It’s a whole new device: Design for it. Everyone can stretch an app out to a larger screen, but just like the iPad, a fresh approach is not only welcomed but helps you stand out in the App Store. This is a great time to validate your current design. Are your approaches still valid? Is there a better solution possible? You might come to some valuable insights that you can apply to all your designs, not just the ones for the shiny new device.
Pick your battles. There’s no sense in fighting Apple on how they handle hardware particularities like the notch. Everyone who decided to fight it instead of embracing it in their app ended up looking odd. It’s better to see it as a creative exercise than an attack on your delicate designer sensibilities.
Bonus round: The Hero Shot
We take pride on ensuring we have a great ‘hero image’ on our website, social media and in our package we send to the press. With a few of these promo images in our press kit, we quickly found the preferred shot was the photo of my wife holding an iPhone and shooting with Halide in the redwoods.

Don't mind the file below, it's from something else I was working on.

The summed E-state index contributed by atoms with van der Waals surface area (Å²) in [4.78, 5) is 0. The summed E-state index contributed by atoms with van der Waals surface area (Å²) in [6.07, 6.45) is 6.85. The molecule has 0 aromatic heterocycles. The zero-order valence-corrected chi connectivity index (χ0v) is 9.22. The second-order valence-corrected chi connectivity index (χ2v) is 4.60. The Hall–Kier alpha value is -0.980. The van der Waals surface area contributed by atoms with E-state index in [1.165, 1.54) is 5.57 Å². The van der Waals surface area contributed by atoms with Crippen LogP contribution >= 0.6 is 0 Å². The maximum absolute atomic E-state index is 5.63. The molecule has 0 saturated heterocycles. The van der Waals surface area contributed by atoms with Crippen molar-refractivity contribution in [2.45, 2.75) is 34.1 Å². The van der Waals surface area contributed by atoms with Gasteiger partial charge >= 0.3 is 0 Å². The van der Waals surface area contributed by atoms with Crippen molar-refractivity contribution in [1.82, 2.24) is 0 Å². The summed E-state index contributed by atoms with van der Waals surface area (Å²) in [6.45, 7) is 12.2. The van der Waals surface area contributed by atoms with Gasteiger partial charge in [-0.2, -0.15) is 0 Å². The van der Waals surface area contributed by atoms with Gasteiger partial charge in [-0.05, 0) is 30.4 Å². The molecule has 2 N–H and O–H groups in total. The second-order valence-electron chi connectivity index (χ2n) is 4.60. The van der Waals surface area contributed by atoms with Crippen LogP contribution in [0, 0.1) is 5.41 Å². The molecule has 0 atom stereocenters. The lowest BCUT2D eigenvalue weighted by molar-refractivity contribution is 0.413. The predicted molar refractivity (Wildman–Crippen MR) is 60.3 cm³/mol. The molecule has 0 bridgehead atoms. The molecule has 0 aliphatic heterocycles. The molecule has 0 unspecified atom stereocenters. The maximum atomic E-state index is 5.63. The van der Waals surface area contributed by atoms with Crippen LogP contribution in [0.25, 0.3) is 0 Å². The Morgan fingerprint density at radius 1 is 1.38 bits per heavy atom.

This seems natural: rendered materials can look a bit too slick, and makes articles unintentionally feel more like an ad.
It seemed natural to make another photo the press kit for Halide on iPhone X. There was one minor issue.
We had no iPhone X to take a photo of.
But this is 2017. We have the technology! With the help of Martin Haijek, we created a 3D environment that closely resembled one of our screenshots’ best photos:
Thanks to some imagination, a bunch of Cinema 4D and a lot of Photoshop compositing, we sent out this image just days before the new iPhone hit the shelves:
A photo of our app, redesigned for iPhone X, being used to shoot Mount Fitz-Roy in Patagonia on an iPhone X… made before a single one of us had as much as touched the actual device. Now that is what I call getting creative.